The forest habitat of Asian elephants has been decimated in recent years. Population growth and economic development have led to an unprecedented rate of forest clearing and encroachment into elephant habitat, and now most elephants live in unprotected areas. The greatest threats facing the survival of Asian elephants are
Patrols are vital to protect elephant habitat from encroachment, poaching and other illegal activities. The International Elephant Project funds numerous patrol teams in Sumatra, Malaysia, and Laos to keep important forest areas safe. Local people are employed in these programs and this encourages and educates people in the importance of protecting the forest ecosystems. It also provides an alternative income to exploiting the forest. The teams are given extensive training in forest survival skills, first aid, tracking elephants, GPS mapping, data entry and snare deactivation and removal.
Patrol teams also play an important role in liaising with people about the protected status of elephants and mitigating human-elephant conflicts. Elephants are often considered agricultural ‘pests’ as they will feed on and destroy crops and plantations, placing them in conflict with farmers. Sometimes village huts are destroyed, and humans may be killed. This can lead to anger from the villagers and retaliation killings, often in the form of poisonings. Snare detection and removal also plays a huge role in the protection of elephants. Sadly, many elephants become trapped in rope or wire snares that are set by villagers to catch wild pigs or deer to eat. Elephants can become severely injured and maimed from these snares, often dying from infection. Our Wildlife Ambulance in Sumatra has treated and saved numerous elephants from horrific snare injuries.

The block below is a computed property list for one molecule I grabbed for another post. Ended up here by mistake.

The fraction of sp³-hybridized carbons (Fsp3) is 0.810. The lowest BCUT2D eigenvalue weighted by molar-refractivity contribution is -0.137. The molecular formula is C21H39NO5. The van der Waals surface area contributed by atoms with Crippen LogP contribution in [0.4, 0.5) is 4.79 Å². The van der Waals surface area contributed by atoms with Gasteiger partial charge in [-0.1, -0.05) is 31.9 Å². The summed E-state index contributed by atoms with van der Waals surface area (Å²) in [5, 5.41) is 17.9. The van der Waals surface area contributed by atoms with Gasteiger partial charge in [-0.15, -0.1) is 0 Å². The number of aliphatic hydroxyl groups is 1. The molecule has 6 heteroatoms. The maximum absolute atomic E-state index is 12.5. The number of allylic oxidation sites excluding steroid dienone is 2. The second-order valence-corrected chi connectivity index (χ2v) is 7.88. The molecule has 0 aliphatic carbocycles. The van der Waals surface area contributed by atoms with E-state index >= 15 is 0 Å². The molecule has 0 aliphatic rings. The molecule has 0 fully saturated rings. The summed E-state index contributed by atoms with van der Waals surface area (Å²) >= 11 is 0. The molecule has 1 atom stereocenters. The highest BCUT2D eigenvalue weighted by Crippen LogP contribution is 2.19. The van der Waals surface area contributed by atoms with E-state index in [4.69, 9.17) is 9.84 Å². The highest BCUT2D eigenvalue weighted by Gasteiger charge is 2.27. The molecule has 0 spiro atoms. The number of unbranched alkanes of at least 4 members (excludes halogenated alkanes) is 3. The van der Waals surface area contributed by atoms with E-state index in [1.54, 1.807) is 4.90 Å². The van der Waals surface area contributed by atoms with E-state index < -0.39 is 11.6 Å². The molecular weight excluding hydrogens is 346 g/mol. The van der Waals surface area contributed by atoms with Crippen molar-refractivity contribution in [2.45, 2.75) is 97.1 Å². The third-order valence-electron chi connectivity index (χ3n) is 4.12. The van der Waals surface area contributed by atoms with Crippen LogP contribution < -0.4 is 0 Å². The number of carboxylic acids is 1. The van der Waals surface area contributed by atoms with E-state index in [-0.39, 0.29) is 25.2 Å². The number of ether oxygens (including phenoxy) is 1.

Many of the herds we protect are closely monitored via GPS collars. Our teams and veterinarians are highly skilled at tranquilising wild elephants safely and fitting them with GPS collars. Only one elephant in a herd is required to be collared for the whole herd to then be tracked and monitored closely. The GPS coordinates transmitted regularly by these collars are then analysed by the team to determine home ranges and behaviour patterns of herds and are also used to mitigate human-elephant conflicts.
The International Elephant Project funds the monitoring and protection of elephants through the following projects: